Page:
When going through a divorce, you will need to set up a budget for your future. If you’re on your own for the first time in a long time, you may not have given thought to how much rent will be or how much it truly costs to pay for health insurance or auto insurance and home or renter’s insurance. Everyday items that you never paid attention to – that cup of coffee at the drive-thru or lunches out with co-workers can add up and lead to a cash shortfall.
You need to budget for financial success after your divorce. Being suddenly single is a shock to your emotional and physical self. If you take steps to regain control of certain aspects of your life – your budget, for example – the transition will be easier and you will feel more in control.
Here are five tips for a better post-divorce budget:
- Don't “set it and forget it.” Your budget is a living, breathing document that must be attended to regularly. If you don’t “check in” and add in your income and expenses and track your spending, the budget is not going to help you regain control. Your budget will help you see where you’re spending and help you find ways to plug the holes if necessary. A budget will help you save for fixed expenses such as rent and help you prepare for emergency expenses.
- Be prudently frugal. You don’t have to be an “extreme couponer” in order to save money and live a financially responsible life. It won't hurt to look through the coupons that come in the weekend newspaper or online. Use coupons for items that you would normally buy. If you don’t need to buy in bulk and if it doesn’t make sense, then don’t use a coupon that requires you to purchase a dozen of one item to save one dollar.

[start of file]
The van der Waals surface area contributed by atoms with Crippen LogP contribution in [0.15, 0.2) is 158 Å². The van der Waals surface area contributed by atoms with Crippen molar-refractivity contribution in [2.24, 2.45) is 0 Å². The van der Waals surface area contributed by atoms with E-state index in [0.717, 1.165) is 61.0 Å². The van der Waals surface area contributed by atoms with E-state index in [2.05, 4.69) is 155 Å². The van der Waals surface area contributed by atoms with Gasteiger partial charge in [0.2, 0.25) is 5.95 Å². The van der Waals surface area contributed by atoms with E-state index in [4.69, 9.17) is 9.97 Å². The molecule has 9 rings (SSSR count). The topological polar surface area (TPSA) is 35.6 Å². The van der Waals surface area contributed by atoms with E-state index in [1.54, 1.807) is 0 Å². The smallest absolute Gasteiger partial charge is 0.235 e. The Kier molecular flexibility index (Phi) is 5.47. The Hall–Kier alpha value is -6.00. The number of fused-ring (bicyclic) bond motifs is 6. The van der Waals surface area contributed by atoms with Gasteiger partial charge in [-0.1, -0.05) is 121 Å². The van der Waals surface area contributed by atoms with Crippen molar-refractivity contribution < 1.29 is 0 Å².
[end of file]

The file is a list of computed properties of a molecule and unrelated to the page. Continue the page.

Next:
- Eliminate waste. You may think that being on a budget means you can’t go out to dinner with friends or take the kids to a movie. You may need to cut back on those expenses, but why not look for money in places you hadn’t considered? When you locate “found money” make note of that on your budget – it is a great motivator.
- Can you negotiate a better price on your insurance?
- Do you need to pay for all of those cable channels? Many people are “cutting the cord” on cable and are watching television and movies in other ways like on Netflix or Hulu, among others, and are saving hundreds of dollars.
- Would you save money if you switched cell phone carriers?
- Can you talk with your bank about reducing or eliminating service fees?
- Don’t sacrifice everything. When you go on a diet and you only eat lettuce and carrots, the sacrifice is too steep and is not sustainable. The same goes for your budget. Don’t make such deep cuts that you’re eating dinner by candlelight and that your children can’t attend birthday parties because a gift isn’t in the budget. You need to be able to live and enjoy your life. Budget for parties and movies and for fun. Look for inexpensive ways to have fun – low cost movies at the library, a community-run waterpark, a bring-your-own lunch from home party with friends in the park.
- Find the money hiding in your pantry. Cooking at home is more financially responsible than ordering take-out food daily. Consider though – what ingredients will you need to buy for the meal you’re cooking? If you have to stock your pantry for every meal, you may not be saving anything. Look for meals that incorporate ingredients you have at home. Look for recipes that you will cook again and again so the investment you’re making in ingredients will not go to waste.
Talk with me and I can help you prepare a budget that you can live with. Each person, and each family’s budget and needs are unique. As a divorce financial planner, I know there is no one size fits all for a divorce nor is there a one size fits all for a budget. The best way to face your financial fears is to prepare a budget that is "values-based." If you don't know what a values-based budget encompasses, give our office a call. We can help you develop a budget that works for you.